The effervescent Tiff has invited everyone to write a short story about the above picture in 500 words or less. Here’s my humble submission for the Pulitzer committee to consider.
Professor Pi had had a rough day. Things weren’t going very well at all with his government-funded Circle Alignment Project. Perkins over in purchasing mistakenly ordered 50 three-and-a-half foot ovals that morning, and some joker replaced the round pegs with square ones so they wouldn’t fit into the round holes anymore. To crown it all, late that afternoon word reached the Center for Circular Sciences that Doctor Isosceles of the Triangular Think Tank had successfully aligned seven triangles with an margin of error of only one-billionth of an inch; this bested the work of their rival, Professor Quad’s nearly perfect “six squares of straightness.” Professor Pi’s assistant, young Wilkens, delivered the bad news to the professor himself. The esteemed man of science had just settled down to his customary tea and Oreo cookies when Wilkens burst into his office.
“What? Seven? Impossible!” spluttered Professor Pi, upsetting his teacup. “We haven’t done six yet! It’s these damn circles — they keep rolling, never stay put.”
“Professor, I needn’t remind you that the Senate Select Sub-committee on Geometric Shapes makes their recommendation this Thursday.”
“Right you are, Wilkens. As things stand now, Isosceles’ triangle will be a shoo-in. Cancel all your plans, my boy. Our only hope is action!”
The experimental four foot high Velcro circles had shown promise by staying fixed to their receptor bases, but ultimately had to be scrapped because the professor’s carpet slippers kept sticking to the floor and the fuzziness of the circles threw off the measuring instruments. Titanium, copper, steel, and lead were all tried, but as soon as the last circle was put into place, one of the others would start rolling out of line. Throughout the night and well into the following day, Professor Pi and Wilkens labored over the problem of beating Doctor Isosceles and his seven totally trued-up triangles.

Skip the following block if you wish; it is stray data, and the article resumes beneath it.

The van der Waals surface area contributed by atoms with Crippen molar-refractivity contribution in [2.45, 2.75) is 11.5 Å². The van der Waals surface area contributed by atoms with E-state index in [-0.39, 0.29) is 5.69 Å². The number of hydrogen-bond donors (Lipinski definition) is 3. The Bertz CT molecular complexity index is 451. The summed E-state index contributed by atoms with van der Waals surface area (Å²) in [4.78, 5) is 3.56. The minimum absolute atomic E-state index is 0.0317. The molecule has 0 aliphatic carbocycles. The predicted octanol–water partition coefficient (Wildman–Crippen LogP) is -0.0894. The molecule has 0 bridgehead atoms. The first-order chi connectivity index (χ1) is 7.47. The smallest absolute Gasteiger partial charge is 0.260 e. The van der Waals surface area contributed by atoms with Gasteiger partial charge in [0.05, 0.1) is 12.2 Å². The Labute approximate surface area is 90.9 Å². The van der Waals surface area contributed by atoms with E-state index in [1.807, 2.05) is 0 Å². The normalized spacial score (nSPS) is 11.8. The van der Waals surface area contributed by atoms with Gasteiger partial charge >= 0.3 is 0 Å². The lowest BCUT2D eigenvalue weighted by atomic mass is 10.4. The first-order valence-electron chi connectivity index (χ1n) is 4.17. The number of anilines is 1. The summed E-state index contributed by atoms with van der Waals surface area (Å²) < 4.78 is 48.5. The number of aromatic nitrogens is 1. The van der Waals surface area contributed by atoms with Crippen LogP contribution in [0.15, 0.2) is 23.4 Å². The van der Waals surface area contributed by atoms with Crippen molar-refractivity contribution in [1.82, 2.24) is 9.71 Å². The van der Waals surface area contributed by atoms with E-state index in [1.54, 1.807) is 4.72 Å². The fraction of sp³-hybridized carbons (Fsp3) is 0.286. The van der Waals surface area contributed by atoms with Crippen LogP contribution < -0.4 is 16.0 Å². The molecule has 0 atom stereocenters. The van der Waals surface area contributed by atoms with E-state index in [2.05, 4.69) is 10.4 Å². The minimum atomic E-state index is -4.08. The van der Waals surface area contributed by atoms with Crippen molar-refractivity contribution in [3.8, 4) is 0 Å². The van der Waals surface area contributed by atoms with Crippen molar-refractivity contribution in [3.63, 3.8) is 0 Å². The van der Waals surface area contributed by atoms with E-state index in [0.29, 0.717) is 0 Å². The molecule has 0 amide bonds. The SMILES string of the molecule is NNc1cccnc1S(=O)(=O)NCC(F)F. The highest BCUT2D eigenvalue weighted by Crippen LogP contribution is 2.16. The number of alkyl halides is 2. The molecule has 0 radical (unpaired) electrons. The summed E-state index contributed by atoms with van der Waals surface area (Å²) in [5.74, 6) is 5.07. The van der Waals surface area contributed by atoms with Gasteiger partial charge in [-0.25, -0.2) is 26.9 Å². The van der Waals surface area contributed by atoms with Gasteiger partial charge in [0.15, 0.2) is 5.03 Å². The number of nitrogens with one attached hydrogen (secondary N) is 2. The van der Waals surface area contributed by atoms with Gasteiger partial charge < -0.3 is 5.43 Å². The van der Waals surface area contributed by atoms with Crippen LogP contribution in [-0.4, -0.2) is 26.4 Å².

At midday the professor and Wilkens took a break at the diner next door. As Pi sat slumped dejectedly over the counter staring glumly at his tuna melt and Coke, he glanced over to see Wilkens about to dunk a chocolate-glazed donut into his coffee. “That’s it, Wilkens!” cried the professor as he seized the donut from his surprised protege. “Back to the lab!”
It was a black day indeed for both Doctor Isosceles and Professor Quad when the news hit. The bold headline type of The Washington Post proclaimed: “Senate Adopts Circle as National Shape!” Then the subhead ran above the professor’s picture: “Professor Pi unveils new design; first man to align eight circles through use of “stabilizing holes”; Nobel Prize considered.”
Yes, by God, the professor did it!